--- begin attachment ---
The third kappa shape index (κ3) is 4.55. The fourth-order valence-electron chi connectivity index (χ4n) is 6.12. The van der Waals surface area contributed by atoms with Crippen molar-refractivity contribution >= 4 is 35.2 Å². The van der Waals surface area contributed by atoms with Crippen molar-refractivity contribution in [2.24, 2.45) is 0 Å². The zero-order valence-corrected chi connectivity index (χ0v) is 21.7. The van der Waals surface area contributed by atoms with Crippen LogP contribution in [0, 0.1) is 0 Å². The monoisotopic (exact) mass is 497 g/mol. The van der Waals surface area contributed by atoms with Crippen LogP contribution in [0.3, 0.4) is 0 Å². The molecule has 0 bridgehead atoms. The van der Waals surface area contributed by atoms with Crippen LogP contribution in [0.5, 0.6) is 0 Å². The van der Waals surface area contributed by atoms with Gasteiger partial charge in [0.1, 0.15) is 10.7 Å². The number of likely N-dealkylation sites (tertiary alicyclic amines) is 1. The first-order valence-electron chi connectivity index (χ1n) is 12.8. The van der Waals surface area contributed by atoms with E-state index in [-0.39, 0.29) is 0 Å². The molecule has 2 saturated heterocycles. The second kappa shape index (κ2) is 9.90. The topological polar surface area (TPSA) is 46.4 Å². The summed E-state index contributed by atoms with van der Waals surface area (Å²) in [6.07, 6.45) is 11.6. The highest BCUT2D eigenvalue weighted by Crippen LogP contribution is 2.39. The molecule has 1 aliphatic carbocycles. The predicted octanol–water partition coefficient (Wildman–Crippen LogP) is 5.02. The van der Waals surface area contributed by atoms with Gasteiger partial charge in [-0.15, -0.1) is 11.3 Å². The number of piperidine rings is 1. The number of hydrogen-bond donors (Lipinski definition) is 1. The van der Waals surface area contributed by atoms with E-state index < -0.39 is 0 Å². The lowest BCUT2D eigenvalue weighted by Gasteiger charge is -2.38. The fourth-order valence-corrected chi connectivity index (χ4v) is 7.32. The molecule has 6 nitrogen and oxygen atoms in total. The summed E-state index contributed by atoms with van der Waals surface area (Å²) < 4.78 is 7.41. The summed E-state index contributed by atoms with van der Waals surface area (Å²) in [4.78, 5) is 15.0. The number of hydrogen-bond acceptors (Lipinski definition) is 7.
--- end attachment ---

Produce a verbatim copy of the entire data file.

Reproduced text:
The third kappa shape index (κ3) is 4.55. The fourth-order valence-electron chi connectivity index (χ4n) is 6.12. The van der Waals surface area contributed by atoms with Crippen molar-refractivity contribution >= 4 is 35.2 Å². The van der Waals surface area contributed by atoms with Crippen molar-refractivity contribution in [2.24, 2.45) is 0 Å². The zero-order valence-corrected chi connectivity index (χ0v) is 21.7. The van der Waals surface area contributed by atoms with Crippen LogP contribution in [0, 0.1) is 0 Å². The monoisotopic (exact) mass is 497 g/mol. The van der Waals surface area contributed by atoms with Crippen LogP contribution in [0.3, 0.4) is 0 Å². The molecule has 0 bridgehead atoms. The van der Waals surface area contributed by atoms with Crippen LogP contribution in [0.5, 0.6) is 0 Å². The van der Waals surface area contributed by atoms with Gasteiger partial charge in [0.1, 0.15) is 10.7 Å². The number of likely N-dealkylation sites (tertiary alicyclic amines) is 1. The first-order valence-electron chi connectivity index (χ1n) is 12.8. The van der Waals surface area contributed by atoms with E-state index in [-0.39, 0.29) is 0 Å². The molecule has 2 saturated heterocycles. The second kappa shape index (κ2) is 9.90. The topological polar surface area (TPSA) is 46.4 Å². The summed E-state index contributed by atoms with van der Waals surface area (Å²) in [6.07, 6.45) is 11.6. The highest BCUT2D eigenvalue weighted by Crippen LogP contribution is 2.39. The molecule has 1 aliphatic carbocycles. The predicted octanol–water partition coefficient (Wildman–Crippen LogP) is 5.02. The van der Waals surface area contributed by atoms with Gasteiger partial charge in [-0.15, -0.1) is 11.3 Å². The number of piperidine rings is 1. The number of hydrogen-bond donors (Lipinski definition) is 1. The van der Waals surface area contributed by atoms with E-state index < -0.39 is 0 Å². The lowest BCUT2D eigenvalue weighted by Gasteiger charge is -2.38. The fourth-order valence-corrected chi connectivity index (χ4v) is 7.32. The molecule has 6 nitrogen and oxygen atoms in total. The summed E-state index contributed by atoms with van der Waals surface area (Å²) < 4.78 is 7.41. The summed E-state index contributed by atoms with van der Waals surface area (Å²) in [4.78, 5) is 15.0. The number of hydrogen-bond acceptors (Lipinski definition) is 7.